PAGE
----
A look back at 25 years of ThinkPad notebooks: Part 3 - The 2010s and modernization under Lenovo
For the original German article, click here.
Each one of our articles about the history of ThinkPads has started with a crisis. In the first part, we talked about IBM's crisis after the birth of the IBM PC in the late 80s which then led to the development of the ThinkPads. Part two began with the crisis of the ThinkPad brand in the early 2000s when IBM could not keep up with, and lost interest in, the PC market.
The third and last part of our series will begin with the global economic crisis of 2008/2009 and its impact on ThinkPads. It is normal for companies to lower their expenses during an economic crisis, which then in turn affects other companies, such as PC manufacturers. The economic crisis was particularly difficult for Lenovo, as the manufacturer heavily depended on companies as their customers. Prior to 2010, Lenovo had almost no private customers. But this was going to change with the new IdeaPads.
Lenovo's new Low-End Offensive
The ThinkPad range was put to the test during the crisis. During the consolidation, the ThinkPad brand had to submit to a cost reduction and general reorientation. The effects were manifold and made a mark on the ThinkPads of the time:
Lenovo ThinkPad T400s
The entire ThinkPad portfolio was moved a step down, price-wise. This began with the key element of the brand: The T series. In the first Lenovo years, the R and T series had become more and more similar to one another on the technical level. The differences between the T400 and R400 were that the R series had a slightly thicker case and was made of cheaper materials. A lot of companies chose the more affordable R400. Therefore, Lenovo decided to discontinue the R series and moved the normal T series down a step, which included using cheaper materials. To replace this, the manufacturer created the T400s series, which was a little more expensive.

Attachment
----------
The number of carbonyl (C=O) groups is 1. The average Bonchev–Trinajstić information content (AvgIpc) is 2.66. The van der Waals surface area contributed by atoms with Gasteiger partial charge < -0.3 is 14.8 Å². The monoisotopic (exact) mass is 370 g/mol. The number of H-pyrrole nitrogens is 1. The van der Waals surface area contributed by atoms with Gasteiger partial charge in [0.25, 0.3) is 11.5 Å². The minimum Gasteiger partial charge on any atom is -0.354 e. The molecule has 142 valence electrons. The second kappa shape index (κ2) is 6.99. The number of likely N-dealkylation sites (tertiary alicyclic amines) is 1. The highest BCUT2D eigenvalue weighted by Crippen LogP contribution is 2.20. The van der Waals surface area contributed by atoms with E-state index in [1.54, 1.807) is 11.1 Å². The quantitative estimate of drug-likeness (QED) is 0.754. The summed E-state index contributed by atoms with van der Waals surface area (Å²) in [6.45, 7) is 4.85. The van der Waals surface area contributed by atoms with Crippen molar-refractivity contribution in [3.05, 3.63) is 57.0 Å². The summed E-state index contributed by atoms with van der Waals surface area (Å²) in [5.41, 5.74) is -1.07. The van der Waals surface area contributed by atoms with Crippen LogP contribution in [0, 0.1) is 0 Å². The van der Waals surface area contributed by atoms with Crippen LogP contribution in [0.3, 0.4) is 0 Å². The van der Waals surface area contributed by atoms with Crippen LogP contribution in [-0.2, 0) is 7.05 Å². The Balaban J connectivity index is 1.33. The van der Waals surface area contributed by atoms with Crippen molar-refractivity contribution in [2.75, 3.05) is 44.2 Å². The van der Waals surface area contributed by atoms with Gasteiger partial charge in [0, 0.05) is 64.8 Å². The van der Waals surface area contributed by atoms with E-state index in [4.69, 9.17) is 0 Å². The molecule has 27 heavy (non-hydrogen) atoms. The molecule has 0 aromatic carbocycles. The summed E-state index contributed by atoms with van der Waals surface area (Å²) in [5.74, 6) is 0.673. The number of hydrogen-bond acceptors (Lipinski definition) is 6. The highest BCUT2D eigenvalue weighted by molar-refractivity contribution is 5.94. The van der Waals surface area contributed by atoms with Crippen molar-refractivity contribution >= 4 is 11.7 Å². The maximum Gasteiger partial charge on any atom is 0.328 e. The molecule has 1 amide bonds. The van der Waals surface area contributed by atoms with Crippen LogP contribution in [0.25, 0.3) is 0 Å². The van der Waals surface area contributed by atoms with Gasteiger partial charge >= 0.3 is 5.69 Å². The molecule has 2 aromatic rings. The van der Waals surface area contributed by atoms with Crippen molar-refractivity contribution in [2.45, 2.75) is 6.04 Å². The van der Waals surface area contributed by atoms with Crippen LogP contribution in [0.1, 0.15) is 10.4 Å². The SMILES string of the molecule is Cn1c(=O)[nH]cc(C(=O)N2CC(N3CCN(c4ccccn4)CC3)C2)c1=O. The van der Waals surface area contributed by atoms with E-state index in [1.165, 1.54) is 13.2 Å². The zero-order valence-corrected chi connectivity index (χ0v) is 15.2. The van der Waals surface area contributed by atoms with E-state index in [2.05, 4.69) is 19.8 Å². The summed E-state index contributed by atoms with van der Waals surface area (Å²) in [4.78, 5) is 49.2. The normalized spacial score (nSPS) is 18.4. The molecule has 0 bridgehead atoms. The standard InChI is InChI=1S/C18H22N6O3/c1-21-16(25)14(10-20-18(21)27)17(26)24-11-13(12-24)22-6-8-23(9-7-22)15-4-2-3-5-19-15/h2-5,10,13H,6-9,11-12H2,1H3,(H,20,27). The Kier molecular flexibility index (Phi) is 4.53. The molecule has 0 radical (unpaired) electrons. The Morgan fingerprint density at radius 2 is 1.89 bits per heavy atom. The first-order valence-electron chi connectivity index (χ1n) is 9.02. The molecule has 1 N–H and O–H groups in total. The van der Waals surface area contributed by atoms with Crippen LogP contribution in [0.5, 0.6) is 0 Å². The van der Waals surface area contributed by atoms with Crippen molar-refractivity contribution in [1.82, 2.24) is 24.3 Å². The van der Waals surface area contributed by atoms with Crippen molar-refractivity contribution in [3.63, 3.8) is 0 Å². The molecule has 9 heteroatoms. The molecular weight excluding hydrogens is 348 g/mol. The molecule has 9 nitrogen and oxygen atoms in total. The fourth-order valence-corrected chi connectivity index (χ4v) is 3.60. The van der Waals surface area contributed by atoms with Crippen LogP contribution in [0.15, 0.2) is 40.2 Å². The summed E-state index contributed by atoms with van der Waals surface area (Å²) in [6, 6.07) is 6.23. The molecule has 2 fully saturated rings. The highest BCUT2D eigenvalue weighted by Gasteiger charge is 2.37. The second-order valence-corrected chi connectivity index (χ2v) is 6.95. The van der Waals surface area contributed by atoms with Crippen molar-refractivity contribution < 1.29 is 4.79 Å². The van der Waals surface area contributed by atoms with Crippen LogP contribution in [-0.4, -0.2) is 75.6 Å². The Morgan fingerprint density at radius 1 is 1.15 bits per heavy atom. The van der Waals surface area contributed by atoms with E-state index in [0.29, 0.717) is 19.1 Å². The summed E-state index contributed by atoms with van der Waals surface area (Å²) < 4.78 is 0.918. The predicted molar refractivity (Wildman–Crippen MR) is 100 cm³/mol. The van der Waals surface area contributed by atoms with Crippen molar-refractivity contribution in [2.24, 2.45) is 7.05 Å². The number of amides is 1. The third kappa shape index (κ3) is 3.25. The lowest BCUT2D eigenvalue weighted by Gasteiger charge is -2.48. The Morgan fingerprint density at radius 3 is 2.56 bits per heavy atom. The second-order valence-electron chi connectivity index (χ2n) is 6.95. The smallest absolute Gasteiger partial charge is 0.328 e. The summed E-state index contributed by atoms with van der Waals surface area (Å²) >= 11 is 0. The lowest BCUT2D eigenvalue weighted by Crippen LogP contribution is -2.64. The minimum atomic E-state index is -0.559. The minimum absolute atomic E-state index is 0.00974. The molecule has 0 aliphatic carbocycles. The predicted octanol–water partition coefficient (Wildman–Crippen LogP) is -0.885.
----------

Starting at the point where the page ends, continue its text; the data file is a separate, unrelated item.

The ThinkPad T400s took on a double role: On the one hand it was part of the new Premium T series, but on the other it was basically the successor of the Test Lenovo Thinkpad X300 NotebookX300. This series, together with other more expensive experiments such as the W700 series, also fell victim to the first round of cost-cutting and was discontinued.
Apart from its important role in the ThinkPad lineup, the T400s also marked an important milestone with its design. With the T400s, Lenovo changed the ThinkPad design for the first time since the T60: The keyboard was reworked a little and now offered larger Escape and Delete keys, the display cover slimmed down noticeably and the design generally appeared more orderly and modern. With its new design, the T400s, which was nonetheless still strongly reminiscent of the IBM ThinkPads, was a clear step in the direction of modernization.
Lenovo ThinkPad L series, Edge & X100e
The disappearance of the R series created a gap below the T series. Lenovo filled this place with the "new" L series and its first models, the L412 and L512. "New" because the L models were based on the cases of the older SL series. As we already described in the second part of our series, this device was positioned a lot further down, below the R series and was aimed mainly at small companies and private customers. The former SL models were now equipped with matte displays, a matte case and the necessary business features (fingerprint-reader, docking ports), in order to make it fit for business(es).